UPDATE: Malaysia: Family law bill unjust to Malaysian Muslim women

Sisters in Islam share the good news that, because of your overwhelming support and help in response to our previous appeal, the Malaysian government recently announced that it would put on hold the gazetting of the controversial Islamic Family Law (Federal Territories) (Amendment) Bill 2005. The bad news is that this non-gazettement is only valid for the Federal Territories, and not for the remaining states in the federation of Malaysia that have adopted these unjust amendments into their respective Islamic Family Laws. Since Islam is a state matter, it means that Muslim women living in these 11 states continue to be affected by its unjust clauses. They urge you to express your concern ...
However, this recent announcement by the Malaysian government truly is a significant and historic victory in the campaign to protest this unjust Bill, and we are continuing to gain unprecedented support in this campaign. Thus, we would like to extend our deepest and most heartfelt thanks for your help, care and concern for this issue. This recent turn of events was made possible largely due to the support of people like yourselves.

Nevertheless, we appeal to you to continue your support for us. This campaign has only just begun, and we need to intensify it in order to truly achieve sustainable and favourable change for Muslim women all across Malaysia.

Sisters in Islam also found its office broken into recently, with our Executive Director’s computer monitor and CPU mysteriously missing, while everything else in the office was left mostly intact. We do not know who the culprits are at the moment. However, this leads us to believe that the road ahead of us is fraught with challenges.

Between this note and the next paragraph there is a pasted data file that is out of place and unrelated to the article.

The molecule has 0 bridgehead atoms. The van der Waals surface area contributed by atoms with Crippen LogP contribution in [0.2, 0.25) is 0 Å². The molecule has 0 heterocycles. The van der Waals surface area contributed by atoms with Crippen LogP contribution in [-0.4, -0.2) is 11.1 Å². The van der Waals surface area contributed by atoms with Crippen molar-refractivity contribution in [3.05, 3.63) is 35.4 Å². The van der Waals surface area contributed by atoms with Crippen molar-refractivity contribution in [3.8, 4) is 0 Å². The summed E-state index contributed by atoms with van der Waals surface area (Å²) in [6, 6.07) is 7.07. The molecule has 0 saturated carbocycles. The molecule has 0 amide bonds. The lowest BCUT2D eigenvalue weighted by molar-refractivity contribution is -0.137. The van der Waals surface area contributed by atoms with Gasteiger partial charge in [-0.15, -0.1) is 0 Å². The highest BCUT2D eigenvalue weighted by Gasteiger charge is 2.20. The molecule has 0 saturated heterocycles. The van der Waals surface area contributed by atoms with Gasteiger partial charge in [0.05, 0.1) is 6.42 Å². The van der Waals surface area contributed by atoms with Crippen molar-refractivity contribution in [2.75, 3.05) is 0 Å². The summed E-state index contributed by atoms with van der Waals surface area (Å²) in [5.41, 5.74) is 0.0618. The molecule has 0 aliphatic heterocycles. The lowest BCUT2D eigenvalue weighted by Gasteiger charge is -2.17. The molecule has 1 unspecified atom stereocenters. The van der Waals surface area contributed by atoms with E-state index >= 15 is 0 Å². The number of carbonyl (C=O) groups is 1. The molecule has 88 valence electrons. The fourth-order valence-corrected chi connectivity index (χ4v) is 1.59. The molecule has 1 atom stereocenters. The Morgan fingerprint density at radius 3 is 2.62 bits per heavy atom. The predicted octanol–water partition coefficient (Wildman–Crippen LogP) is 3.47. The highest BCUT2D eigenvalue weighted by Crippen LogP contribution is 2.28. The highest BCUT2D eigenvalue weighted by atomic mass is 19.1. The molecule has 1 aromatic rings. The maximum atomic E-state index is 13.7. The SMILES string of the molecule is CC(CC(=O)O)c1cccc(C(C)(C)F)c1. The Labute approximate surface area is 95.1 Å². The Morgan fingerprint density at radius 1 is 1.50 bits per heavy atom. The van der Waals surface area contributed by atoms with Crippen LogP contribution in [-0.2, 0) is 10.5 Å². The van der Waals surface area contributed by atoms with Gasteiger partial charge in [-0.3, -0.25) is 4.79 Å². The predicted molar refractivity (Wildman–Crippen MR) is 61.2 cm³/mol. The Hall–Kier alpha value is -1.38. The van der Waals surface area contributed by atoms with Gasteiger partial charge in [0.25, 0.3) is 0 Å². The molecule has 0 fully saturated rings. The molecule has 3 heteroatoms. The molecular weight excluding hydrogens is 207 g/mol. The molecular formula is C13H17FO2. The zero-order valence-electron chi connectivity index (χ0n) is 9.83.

The Bill was passed unanimously by the Senate in December, despite vehement objections by women Senators and several women’s groups. Since its passing, there has been unprecedented outrage amongst Malaysians, whether men or women, Muslim or not.

The protests all argue that the amendments:
  • Are extremely damaging to women, and
  • Were passed in an absence of transparency and in mockery of the democratic process.
The five clauses of the Bill that were objected to were:
  1. Making polygamy easier by amending the existing condition of “just and necessary” to “just or necessary”.
  2. Increasing the husband’s power to divorce by extending fasakh - judicial order for dissolution of marriage - to the husband as well. The provision for fasakh previously granted women 12 grounds for divorce. The amendment to this is discriminatory because the husband still retains his unilateral right to divorce (talak) anywhere, anytime without reason, and even through sms.
  3. Enabling husbands to prevent the disposition of property by a wife or former wife, in order to protect the husband or former husband’s financial claims on the woman’s property. This amendment, already adopted in Johor state, has led to our first case of a husband obtaining a court order to freeze the bank accounts of his wife in order to claim matrimonial property.